TAMPA — The suspect arrested in Sunday’s Ybor City shooting that killed two and left 15 others wounded by gunfire told police he fired because he feared for his safety, court records show.
Tyrell Phillips, 22, was arrested on a charge of second-degree murder with a firearm hours after the shooting that resulted in the death of a 14-year-old boy and a 20-year-old man and injured 15 others. Police said one additional person was injured but not by gunfire.
On Monday, the Hillsborough County State Attorney’s Office filed a motion asking a judge to order Phillips be held until his trial because of the nature of the allegations and, according to the motion, there are no conditions for pretrial release “sufficient to protect the community.”
During Phillips’ first appearance in court on Monday, Judge Caroline Tesche Arkin ordered Phillips to remain in jail until a hearing on the motion set for Thursday at 2:30 p.m.
Phillips as of Monday had been arrested on one count of second-degree murder. Police have not released the names of any victims because of Marsy’s Law, and the pretrial detention motion does not include the name or the age of the victim in Phillips’ case. But the motion states the victim died at the scene of the shooting, and a police spokesperson confirmed to the Times on Monday that the 14-year-old boy died at scene and the 20-year-old man died at the hospital.
The teen’s family has identified the boy as Elijah Wilson.
According to the motion and an arrest affidavit, Phillips told police that he got in a confrontation with another group of people and that he opened fire because a man in the group reached for his waistband. But the person Phillips fatally shot did not appear to reach for or pull a gun before Phillips opened fire, according to video reviewed by police.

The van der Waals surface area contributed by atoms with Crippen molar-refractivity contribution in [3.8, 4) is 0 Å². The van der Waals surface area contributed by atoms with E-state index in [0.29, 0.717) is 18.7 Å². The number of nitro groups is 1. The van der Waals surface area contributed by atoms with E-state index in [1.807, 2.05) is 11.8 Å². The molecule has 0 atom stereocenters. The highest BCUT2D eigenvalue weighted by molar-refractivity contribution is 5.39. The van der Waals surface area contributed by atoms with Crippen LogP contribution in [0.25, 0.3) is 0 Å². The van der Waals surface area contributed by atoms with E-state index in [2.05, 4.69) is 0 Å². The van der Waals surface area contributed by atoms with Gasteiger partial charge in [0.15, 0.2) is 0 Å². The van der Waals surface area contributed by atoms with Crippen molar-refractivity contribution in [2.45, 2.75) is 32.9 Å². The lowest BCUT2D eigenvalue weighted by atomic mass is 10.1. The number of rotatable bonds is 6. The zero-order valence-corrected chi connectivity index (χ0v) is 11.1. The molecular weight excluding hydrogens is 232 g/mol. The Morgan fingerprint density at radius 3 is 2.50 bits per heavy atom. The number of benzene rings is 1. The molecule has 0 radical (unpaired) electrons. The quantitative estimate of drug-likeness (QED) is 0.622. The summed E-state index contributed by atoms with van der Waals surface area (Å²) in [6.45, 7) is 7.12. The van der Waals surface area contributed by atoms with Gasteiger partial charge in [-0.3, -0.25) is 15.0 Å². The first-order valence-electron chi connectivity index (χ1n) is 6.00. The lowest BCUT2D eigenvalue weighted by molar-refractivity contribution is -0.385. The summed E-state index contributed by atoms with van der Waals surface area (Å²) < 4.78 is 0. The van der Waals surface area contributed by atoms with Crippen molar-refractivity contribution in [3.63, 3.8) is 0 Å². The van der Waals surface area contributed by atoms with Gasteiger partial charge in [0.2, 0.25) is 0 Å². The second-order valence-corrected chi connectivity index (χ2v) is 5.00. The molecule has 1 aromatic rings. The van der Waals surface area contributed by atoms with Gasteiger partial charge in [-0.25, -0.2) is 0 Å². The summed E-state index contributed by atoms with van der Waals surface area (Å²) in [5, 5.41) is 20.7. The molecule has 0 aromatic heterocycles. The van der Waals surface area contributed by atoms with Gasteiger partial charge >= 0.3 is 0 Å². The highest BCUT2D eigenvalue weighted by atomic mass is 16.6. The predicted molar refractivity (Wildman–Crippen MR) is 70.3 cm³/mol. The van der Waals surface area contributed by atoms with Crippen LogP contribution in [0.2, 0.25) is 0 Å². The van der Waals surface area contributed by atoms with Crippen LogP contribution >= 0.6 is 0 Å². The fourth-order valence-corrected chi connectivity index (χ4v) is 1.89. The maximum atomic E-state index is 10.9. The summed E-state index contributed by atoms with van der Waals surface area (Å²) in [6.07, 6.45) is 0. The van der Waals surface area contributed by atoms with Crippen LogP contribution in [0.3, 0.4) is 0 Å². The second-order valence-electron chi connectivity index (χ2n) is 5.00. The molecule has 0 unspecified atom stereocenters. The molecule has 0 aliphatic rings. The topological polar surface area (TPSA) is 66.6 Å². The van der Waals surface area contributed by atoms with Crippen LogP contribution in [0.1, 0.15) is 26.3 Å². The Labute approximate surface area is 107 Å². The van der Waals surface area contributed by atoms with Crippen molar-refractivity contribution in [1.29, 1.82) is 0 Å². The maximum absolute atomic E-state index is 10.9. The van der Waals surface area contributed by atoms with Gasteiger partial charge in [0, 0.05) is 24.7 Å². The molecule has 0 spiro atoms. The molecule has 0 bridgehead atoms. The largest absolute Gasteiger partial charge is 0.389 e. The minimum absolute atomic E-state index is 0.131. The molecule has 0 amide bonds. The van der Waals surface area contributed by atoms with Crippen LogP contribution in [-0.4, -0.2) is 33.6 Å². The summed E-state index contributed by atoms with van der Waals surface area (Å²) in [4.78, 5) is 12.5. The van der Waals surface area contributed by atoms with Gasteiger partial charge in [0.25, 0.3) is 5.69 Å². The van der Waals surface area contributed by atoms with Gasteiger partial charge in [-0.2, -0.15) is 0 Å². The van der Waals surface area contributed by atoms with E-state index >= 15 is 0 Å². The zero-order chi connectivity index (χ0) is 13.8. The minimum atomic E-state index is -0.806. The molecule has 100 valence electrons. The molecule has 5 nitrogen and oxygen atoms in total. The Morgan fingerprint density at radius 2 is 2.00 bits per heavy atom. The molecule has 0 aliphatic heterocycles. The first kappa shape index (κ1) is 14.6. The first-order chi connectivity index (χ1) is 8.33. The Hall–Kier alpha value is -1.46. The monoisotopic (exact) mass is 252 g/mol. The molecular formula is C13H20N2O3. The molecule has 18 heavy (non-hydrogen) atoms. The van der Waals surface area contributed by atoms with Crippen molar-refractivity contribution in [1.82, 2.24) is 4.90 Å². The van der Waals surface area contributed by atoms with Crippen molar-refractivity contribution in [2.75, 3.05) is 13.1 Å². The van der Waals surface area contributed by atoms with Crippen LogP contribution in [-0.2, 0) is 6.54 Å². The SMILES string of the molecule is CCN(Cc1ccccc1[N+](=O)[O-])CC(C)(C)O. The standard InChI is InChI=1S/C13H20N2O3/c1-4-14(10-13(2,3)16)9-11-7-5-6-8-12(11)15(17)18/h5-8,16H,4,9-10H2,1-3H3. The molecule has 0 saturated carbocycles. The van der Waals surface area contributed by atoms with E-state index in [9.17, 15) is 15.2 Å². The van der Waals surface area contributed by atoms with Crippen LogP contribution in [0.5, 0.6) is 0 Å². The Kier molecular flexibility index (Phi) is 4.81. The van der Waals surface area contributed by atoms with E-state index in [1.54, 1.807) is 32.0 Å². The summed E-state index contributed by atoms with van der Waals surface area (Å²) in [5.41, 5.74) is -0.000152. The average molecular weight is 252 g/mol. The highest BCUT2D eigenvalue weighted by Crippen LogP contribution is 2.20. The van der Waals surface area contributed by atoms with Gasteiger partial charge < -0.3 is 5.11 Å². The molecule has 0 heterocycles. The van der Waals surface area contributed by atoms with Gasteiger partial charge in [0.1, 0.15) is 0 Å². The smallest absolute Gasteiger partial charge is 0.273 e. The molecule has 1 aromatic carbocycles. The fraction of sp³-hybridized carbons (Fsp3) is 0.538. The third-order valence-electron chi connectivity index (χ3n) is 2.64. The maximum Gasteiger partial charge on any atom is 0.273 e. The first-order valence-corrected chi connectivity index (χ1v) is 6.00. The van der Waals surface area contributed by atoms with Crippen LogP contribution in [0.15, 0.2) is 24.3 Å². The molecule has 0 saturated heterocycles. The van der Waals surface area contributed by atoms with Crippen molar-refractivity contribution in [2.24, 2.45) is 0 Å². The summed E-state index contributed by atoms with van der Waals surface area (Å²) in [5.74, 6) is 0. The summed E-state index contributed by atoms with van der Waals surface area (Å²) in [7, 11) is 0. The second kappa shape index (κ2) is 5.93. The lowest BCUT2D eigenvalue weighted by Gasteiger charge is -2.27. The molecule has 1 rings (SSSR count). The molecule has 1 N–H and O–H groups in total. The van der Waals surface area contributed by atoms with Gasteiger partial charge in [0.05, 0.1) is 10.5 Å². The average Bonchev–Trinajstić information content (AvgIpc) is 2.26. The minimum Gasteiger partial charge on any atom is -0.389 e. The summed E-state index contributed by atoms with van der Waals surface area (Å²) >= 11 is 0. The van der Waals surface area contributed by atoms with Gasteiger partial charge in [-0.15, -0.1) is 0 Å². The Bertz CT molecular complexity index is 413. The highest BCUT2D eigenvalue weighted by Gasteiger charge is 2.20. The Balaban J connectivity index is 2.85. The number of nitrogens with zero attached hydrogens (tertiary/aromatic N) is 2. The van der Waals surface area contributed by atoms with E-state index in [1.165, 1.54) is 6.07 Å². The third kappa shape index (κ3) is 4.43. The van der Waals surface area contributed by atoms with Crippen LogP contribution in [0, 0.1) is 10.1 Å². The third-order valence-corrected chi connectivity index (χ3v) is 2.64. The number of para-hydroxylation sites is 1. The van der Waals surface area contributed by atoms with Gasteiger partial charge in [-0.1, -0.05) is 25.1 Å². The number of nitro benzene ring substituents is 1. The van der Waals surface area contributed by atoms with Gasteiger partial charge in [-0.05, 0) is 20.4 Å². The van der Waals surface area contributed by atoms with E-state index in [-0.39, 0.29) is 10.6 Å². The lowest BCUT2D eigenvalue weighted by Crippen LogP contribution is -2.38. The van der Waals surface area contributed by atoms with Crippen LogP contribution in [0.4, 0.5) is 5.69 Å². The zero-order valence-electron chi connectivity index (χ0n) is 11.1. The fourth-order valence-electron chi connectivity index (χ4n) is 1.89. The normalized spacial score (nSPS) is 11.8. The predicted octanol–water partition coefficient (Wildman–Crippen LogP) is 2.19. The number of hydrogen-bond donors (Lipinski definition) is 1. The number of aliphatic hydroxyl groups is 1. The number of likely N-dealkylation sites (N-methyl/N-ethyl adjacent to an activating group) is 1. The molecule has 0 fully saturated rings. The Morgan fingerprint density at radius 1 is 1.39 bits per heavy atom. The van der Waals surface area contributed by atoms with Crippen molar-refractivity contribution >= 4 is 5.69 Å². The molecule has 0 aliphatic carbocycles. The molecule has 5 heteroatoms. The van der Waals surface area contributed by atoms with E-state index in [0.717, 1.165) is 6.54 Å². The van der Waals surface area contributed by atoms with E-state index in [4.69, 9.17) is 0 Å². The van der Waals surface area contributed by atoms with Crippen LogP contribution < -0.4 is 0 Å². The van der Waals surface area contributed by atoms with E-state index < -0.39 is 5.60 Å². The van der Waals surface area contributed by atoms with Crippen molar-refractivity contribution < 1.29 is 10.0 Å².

Police did find a loaded gun on Wilson but the weapon was still holstered, according to the motion.
The shooting happened about 2:47 a.m. on the 1600 block of East Seventh Avenue as the entertainment district was packed with revelers, many in Halloween costumes. Police who heard several shots arrived to find one victim lying in a pool of his own blood in the middle of Seventh Avenue, the motion states.
While officers were helping other victims injured at the scene, Phillips approached the officers and admitted to firing a gun, the motion states. Police later found a loaded Glock 29 10mm pistol in his front waist pocket.
Phillips told police he was in Ybor with friends when he saw a former classmate and waved at her. Afterward, Phillips said, several men approached him in an “aggressive manner.”
One person took a “fighting stance,” and a second spat at him. Phillips said a third man made a reaching movement toward his waistband that caused Phillips to fear he had a gun, but the affidavit and motion for detention note that he mentioned this only after detectives asked if anyone had a weapon.
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Phillips told police he feared for his safety when he fired about two rounds at the men, without specifically targeting any of them.